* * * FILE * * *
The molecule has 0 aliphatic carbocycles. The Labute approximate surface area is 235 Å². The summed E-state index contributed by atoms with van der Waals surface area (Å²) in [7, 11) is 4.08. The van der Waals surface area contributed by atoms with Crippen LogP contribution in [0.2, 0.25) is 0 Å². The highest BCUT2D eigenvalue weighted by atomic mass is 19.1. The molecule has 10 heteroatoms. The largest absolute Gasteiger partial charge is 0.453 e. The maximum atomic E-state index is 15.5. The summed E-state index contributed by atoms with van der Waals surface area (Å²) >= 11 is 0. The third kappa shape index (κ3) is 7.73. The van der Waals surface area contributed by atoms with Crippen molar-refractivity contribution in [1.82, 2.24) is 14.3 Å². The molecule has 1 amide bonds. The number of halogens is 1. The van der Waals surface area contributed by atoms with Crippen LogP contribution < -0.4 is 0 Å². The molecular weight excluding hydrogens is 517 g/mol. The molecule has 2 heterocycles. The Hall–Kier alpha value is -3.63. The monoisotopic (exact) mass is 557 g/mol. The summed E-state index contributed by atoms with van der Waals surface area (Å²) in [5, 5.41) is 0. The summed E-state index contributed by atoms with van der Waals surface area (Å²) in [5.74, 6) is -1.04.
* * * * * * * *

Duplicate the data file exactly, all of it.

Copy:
The molecule has 0 aliphatic carbocycles. The Labute approximate surface area is 235 Å². The summed E-state index contributed by atoms with van der Waals surface area (Å²) in [7, 11) is 4.08. The van der Waals surface area contributed by atoms with Crippen LogP contribution in [0.2, 0.25) is 0 Å². The highest BCUT2D eigenvalue weighted by atomic mass is 19.1. The molecule has 10 heteroatoms. The largest absolute Gasteiger partial charge is 0.453 e. The maximum atomic E-state index is 15.5. The summed E-state index contributed by atoms with van der Waals surface area (Å²) >= 11 is 0. The third kappa shape index (κ3) is 7.73. The van der Waals surface area contributed by atoms with Crippen molar-refractivity contribution in [1.82, 2.24) is 14.3 Å². The molecule has 1 amide bonds. The number of halogens is 1. The van der Waals surface area contributed by atoms with Crippen LogP contribution < -0.4 is 0 Å². The molecular weight excluding hydrogens is 517 g/mol. The molecule has 2 heterocycles. The Hall–Kier alpha value is -3.63. The monoisotopic (exact) mass is 557 g/mol. The summed E-state index contributed by atoms with van der Waals surface area (Å²) in [5, 5.41) is 0. The summed E-state index contributed by atoms with van der Waals surface area (Å²) in [5.74, 6) is -1.04.